Since 2006, NCCI loss costs have declined but so far in 2012, loss costs have generally increased, with NCCI loss costs up 2.5 percent on average and countrywide bureau loss costs up 7.8 percent.

The increase in 2012 is due to a large increase in bureau loss costs in California, the NCCI stated.

Dave Bellucsi, chief actuary for the Workers’ Compensation Insurance Rating Bureau of California, says loss adjustment expenses, which were high to start with in his state, have continued to rise. Some of the factors driving that trend are medical liens, he says.

In the Golden State’s workers’ compensation system, a lien is a direct claim against the defendant for a benefit which is not otherwise payable to the injured worker. Medical liens — a California phenomenon — are jamming up the administrative system, Bellucsi says.

“I’ve heard as high as a half a million liens are being filed for mostly medical services,” he says. Liens must be resolved by a workers’ comp judge, so the overall cost on the system is burdensome even if the lien amount is small.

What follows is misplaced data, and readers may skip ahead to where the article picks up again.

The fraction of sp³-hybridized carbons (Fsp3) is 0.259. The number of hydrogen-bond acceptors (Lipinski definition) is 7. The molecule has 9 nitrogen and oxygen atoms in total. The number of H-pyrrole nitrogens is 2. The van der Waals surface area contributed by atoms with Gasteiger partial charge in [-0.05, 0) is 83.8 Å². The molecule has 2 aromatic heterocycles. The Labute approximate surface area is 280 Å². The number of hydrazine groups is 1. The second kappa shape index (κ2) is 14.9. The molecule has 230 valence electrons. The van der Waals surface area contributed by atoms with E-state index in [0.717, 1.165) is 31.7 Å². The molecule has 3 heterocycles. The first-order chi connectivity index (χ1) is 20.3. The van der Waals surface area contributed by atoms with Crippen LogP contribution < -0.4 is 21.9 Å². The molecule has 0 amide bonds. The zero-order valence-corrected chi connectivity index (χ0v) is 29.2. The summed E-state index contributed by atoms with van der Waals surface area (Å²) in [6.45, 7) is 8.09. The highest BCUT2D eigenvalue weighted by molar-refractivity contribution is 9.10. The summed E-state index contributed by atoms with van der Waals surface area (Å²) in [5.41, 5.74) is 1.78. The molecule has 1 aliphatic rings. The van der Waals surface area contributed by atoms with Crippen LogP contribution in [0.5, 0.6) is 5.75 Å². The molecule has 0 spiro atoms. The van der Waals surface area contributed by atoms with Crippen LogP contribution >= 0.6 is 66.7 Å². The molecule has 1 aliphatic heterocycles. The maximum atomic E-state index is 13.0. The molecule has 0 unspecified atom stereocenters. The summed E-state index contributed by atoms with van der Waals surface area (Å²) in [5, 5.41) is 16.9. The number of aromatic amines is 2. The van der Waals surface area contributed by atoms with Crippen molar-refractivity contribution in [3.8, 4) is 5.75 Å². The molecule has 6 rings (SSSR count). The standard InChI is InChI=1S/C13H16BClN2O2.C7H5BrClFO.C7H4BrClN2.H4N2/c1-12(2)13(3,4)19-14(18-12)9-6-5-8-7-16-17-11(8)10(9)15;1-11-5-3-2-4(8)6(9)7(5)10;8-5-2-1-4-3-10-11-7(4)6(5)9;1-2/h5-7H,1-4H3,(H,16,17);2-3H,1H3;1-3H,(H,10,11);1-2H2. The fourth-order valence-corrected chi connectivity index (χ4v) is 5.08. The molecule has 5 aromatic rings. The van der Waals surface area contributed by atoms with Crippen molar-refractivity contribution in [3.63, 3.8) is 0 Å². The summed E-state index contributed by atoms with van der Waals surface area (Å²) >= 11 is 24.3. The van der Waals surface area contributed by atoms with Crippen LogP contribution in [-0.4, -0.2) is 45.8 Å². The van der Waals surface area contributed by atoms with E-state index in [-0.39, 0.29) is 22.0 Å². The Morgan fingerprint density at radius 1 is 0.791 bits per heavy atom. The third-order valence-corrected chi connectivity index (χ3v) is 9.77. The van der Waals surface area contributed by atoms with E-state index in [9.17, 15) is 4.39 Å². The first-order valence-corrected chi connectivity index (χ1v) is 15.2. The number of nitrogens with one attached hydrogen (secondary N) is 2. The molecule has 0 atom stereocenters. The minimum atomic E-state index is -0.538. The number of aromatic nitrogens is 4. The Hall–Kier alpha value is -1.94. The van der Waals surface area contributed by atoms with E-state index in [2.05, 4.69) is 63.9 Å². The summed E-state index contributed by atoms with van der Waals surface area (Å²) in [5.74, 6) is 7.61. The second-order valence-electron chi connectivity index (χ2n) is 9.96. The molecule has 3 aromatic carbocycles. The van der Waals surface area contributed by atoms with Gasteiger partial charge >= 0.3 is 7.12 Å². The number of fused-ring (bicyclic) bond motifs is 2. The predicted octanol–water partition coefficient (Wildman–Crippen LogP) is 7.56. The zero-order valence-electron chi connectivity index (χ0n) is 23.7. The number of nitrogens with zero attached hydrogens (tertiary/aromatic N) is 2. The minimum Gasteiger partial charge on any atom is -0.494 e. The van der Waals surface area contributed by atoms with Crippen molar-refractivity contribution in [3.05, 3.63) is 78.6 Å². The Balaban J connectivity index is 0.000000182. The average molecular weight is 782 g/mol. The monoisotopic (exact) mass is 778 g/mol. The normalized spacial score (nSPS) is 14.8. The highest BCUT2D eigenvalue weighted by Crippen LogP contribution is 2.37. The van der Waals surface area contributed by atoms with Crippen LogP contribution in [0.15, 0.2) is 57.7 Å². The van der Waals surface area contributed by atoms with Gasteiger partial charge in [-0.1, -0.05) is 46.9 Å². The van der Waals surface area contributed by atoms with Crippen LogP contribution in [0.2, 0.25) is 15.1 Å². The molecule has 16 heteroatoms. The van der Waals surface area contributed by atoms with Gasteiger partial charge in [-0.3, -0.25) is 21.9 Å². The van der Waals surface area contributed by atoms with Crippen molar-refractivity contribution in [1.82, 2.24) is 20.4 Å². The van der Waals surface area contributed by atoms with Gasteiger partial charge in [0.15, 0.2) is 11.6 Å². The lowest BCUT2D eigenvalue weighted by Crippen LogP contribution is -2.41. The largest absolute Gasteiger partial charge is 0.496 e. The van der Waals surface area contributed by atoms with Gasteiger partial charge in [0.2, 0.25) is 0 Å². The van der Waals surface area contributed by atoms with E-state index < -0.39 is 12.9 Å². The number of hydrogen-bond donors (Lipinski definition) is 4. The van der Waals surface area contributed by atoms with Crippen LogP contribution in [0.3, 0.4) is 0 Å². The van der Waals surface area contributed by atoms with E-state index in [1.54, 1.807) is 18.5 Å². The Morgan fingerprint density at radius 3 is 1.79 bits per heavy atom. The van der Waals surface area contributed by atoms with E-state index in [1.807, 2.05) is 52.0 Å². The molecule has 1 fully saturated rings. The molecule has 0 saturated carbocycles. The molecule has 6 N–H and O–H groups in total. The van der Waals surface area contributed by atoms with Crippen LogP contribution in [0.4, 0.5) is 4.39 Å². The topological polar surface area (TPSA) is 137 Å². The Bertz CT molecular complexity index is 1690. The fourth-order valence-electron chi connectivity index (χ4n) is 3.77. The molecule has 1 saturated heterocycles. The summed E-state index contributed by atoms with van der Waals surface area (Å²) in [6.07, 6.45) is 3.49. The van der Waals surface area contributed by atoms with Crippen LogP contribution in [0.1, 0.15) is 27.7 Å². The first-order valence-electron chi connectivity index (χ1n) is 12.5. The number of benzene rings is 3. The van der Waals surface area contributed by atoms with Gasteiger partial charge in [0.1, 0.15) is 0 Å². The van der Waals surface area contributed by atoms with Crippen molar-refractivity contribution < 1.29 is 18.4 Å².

Other factors behind loss cost increases in NCCI states — 38 states in total — include longer claim durations and upward pressure on claim frequency.

Bellucsi says claim frequency has also been an issue for California.

“For the last 40 years, with the occasional exception, frequency declined,” he said. “In 2010, that reversed. We saw a healthy spike of close to a 10 percent increase in 2010. In 2011, it didn’t get any worse, but it didn’t get any better, basically stayed at the same level.”

The spike in claim frequency in California stems from a sharp rise in cumulative injury claims, according to Bellusci. “Those are claims that occur over a longer period. They’re not tied to a specific event. It may be a carpal tunnel syndrome or cumulative back. It’s not one lifting, but the worker’s been lifting stuff for many years and that’s caused problems.” Most end up in litigation as well, he says. GET THE REST